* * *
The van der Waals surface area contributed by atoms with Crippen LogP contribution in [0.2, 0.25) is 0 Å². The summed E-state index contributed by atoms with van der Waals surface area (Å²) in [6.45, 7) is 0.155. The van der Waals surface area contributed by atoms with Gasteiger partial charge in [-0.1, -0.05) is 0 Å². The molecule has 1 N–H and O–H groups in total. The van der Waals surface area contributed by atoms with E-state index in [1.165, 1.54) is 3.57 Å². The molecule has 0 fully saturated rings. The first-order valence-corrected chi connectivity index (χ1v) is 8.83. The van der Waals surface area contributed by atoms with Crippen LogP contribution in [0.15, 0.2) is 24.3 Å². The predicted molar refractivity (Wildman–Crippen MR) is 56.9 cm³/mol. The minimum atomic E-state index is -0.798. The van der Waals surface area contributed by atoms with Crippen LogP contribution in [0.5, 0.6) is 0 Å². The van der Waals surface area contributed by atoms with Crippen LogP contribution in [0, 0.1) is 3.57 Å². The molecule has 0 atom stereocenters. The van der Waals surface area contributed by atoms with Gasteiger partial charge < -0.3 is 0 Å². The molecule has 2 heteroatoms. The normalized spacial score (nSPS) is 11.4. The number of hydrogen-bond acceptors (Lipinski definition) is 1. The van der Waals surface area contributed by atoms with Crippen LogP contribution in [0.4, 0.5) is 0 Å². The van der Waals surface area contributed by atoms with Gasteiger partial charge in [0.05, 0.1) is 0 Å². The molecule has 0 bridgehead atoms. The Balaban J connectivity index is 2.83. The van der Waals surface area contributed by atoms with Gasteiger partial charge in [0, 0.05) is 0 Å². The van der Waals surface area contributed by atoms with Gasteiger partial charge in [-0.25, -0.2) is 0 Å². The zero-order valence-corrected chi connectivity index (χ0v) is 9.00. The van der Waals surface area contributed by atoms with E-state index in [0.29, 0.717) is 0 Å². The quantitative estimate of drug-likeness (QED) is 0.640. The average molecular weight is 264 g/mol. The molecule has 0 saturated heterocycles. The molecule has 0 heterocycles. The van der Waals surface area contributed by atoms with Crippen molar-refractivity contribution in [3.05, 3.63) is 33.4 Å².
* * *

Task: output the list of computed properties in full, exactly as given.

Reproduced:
The van der Waals surface area contributed by atoms with Crippen LogP contribution in [0.2, 0.25) is 0 Å². The summed E-state index contributed by atoms with van der Waals surface area (Å²) in [6.45, 7) is 0.155. The van der Waals surface area contributed by atoms with Gasteiger partial charge in [-0.1, -0.05) is 0 Å². The molecule has 1 N–H and O–H groups in total. The van der Waals surface area contributed by atoms with E-state index in [1.165, 1.54) is 3.57 Å². The molecule has 0 fully saturated rings. The first-order valence-corrected chi connectivity index (χ1v) is 8.83. The van der Waals surface area contributed by atoms with Crippen LogP contribution in [0.15, 0.2) is 24.3 Å². The predicted molar refractivity (Wildman–Crippen MR) is 56.9 cm³/mol. The minimum atomic E-state index is -0.798. The van der Waals surface area contributed by atoms with Crippen LogP contribution in [0.5, 0.6) is 0 Å². The van der Waals surface area contributed by atoms with Crippen LogP contribution in [0, 0.1) is 3.57 Å². The molecule has 0 atom stereocenters. The van der Waals surface area contributed by atoms with Gasteiger partial charge < -0.3 is 0 Å². The molecule has 2 heteroatoms. The normalized spacial score (nSPS) is 11.4. The number of hydrogen-bond acceptors (Lipinski definition) is 1. The van der Waals surface area contributed by atoms with Crippen LogP contribution in [0.4, 0.5) is 0 Å². The van der Waals surface area contributed by atoms with Gasteiger partial charge in [0.05, 0.1) is 0 Å². The molecule has 0 bridgehead atoms. The Balaban J connectivity index is 2.83. The van der Waals surface area contributed by atoms with Gasteiger partial charge in [0, 0.05) is 0 Å². The van der Waals surface area contributed by atoms with Gasteiger partial charge in [-0.25, -0.2) is 0 Å². The zero-order valence-corrected chi connectivity index (χ0v) is 9.00. The van der Waals surface area contributed by atoms with E-state index in [0.29, 0.717) is 0 Å². The quantitative estimate of drug-likeness (QED) is 0.640. The average molecular weight is 264 g/mol. The molecule has 0 saturated heterocycles. The molecule has 0 heterocycles. The van der Waals surface area contributed by atoms with Crippen molar-refractivity contribution in [3.05, 3.63) is 33.4 Å².